Fabric Extender - Extended Virtual Chassis ... VERY FEXY !!!

Continuing further on our End-to-End Nexus DC design and Nexus 7K vPC blogs … One of the other prominent CPOC test components was FEX (Fabric Extender) module. Best way to describe FEX would be a (remote) line card hanging off a Cisco Nexus 5000 switch. Just like CAT6500 has Supervisor module, line cards and a Chassis … Similarly imagine Nexus 5000 as the supervisor module (with lots of 10gig ports) and FEX as a remote line card connecting to one or more of those 10 gig ports … forming an “extended virtual chassis”. As many as 12 FEXes can be connected to the Nexus 5K switch and this entire infrastructure can physically be separated by racks/rows (limited by 10 gig SFP+ optic range … which can be in KMs) … but still act like a single management entity (switch). FEX Module (as any other line card) to be operational require connectivity to a 5K and has no entity on its own. FEX modules belong to Cisco Nexus 2000 series and first member in this family (one we tested @CPOC) is Nexus 2148T. Nexus 2148T provides 48x1GE CU server ports for host connectivity and 4x10Ge SFP+ uplink ports for Nexus 5K connectivity. Depending on customer over-subscription requirements one or more 10Gig ports on FEX can be leveraged for uplink (5K) connectivity. Although we tested it with an EFT (early field trial) code version… the actual CCO build version (4.0(1a)N2(1)) was released by Cisco last week and it is possible now to deploy FEXes. Great work from Server Access & Virtualization BU wrapping this up. A new switchport mode type is introduced which differentiates Nexus 5K ports connecting to a FEX module - “switchport mode fex-fabric”. SDP (Satellite Discover Protocol) is enabled with this command which in turns discovers any connected FEX on that port. Very neat concept providing best of both Access layer approaches (end-of-row and Top-of –rack). With 5K deployed as end-of-row switch and FEX deployed as ToR. This approach works out great for all aspects of Data Center planning E.g. space, power, cooling and consolidation. For more information on FEX please refer Cisco Nexus 2000 CCO link Below is a high-level diagram of our Test-bed setup ... [IMG]http://i706.photobucket.com/albums/ww66/kamalvyas/FEXY.jpg[/IMG] POD servers needing 10Gig (orange links) connectivity are hooked directly to Nexus 5000 where as all 1Gig copper links (blue link) are terminated on any of the attached FEX module. Once the FEX module looses its link to uplink Nexus 5K ... it shuts down all its down-link (server) ports ... forcing Severs to failover to Switch-B (FEX) In our testing we were able to test and satisfactorily demonstrate most of the access level (FEX appropriate) features. Below is a list of some of the prominent test cases we ran;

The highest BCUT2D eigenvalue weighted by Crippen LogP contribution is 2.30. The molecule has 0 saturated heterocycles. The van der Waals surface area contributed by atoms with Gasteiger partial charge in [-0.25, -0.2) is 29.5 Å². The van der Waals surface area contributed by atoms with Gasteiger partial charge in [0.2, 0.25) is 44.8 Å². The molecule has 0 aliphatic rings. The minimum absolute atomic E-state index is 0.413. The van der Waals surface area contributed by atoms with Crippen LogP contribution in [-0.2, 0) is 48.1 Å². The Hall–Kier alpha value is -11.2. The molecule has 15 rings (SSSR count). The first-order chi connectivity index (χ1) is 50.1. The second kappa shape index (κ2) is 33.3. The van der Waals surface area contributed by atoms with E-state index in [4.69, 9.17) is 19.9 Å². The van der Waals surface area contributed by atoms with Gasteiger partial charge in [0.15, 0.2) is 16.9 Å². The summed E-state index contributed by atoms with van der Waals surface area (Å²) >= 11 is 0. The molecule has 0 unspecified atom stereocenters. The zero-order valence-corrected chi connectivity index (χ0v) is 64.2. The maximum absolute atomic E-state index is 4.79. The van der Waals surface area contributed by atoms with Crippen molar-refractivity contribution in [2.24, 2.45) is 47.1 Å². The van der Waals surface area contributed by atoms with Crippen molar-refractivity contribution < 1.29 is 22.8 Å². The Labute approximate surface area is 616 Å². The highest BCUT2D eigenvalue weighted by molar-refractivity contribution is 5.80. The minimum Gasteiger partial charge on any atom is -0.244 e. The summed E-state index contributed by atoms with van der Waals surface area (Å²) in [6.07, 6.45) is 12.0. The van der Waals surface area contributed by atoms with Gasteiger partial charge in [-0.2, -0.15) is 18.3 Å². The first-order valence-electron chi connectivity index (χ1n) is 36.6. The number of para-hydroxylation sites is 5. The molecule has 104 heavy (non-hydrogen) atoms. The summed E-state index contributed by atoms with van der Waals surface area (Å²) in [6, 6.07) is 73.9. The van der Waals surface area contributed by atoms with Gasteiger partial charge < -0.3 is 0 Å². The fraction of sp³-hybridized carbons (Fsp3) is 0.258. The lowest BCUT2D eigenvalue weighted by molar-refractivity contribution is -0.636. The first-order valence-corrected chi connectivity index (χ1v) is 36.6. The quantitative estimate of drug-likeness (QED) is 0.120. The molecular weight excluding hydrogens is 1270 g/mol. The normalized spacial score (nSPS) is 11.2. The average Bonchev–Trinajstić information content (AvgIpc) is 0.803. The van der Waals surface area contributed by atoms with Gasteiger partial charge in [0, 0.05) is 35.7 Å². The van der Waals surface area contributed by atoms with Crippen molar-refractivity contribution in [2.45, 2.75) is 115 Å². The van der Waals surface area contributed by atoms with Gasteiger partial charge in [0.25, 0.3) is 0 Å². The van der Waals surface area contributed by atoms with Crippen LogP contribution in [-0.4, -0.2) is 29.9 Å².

1. Static and Port-Channel Pinning Modes
  2. Unicast and Mulicast traffic forwarding
  3. IGMP snooping
  4. PACL and VACL on FEX server Interface
  5. Port-fast and BPDU guard
  6. VLAN and 802.1q trunks
  7. Support for Jumbo Frames and HW queues
  8. Disconnecting FEX from 5K and ensuring all FEX ports are shutdown once disconnected

Surprises (luckily not major show stoppers for us) we found during our testing …. No Support for Port-Channel on FEX Server (down-link) Ports So if you have a server which requires multiple1Gig port channel connectivity FEX won’t be an option. Fortunately the Nexus 5K code version which supports FEX modules also allows administrator to configure the first 16 ports on Nexus 5K as 1 Gig ports rather than 10 Gig. So it can be a possible option if you have one odd case of a server requiring port-channel connectivity. I personally will not prefer to eat up my 10 gig ports to support 1Gig port channels. No Support for 10/100 speed settings on the FEX module Who needs 10/100 inside of a DC … right? Well I though same way. But if you have not invested in a out-of-band management network and have devices like KVM, Terminal Servers, or servers which have RLM ports … you need to have 10/100 support. No Distributed forwarding on the FEX module All traffic even if destined to a port on same FEX … is forwarded upto Nexus 5K switch and returned. It would be nice if in future HW versions Cisco builds DFC like features on FEX modules. Overall we were quite impressed with the product and plan to leverage it for our upcoming DC project. We will be testing and playing with a lot over next few weeks. Please feel free to share any comments/questions/suggestions you might have regarding this topic. More to come on our end-to-end Nexus Design … Stay tuned. Thanks for Reading …!!!!

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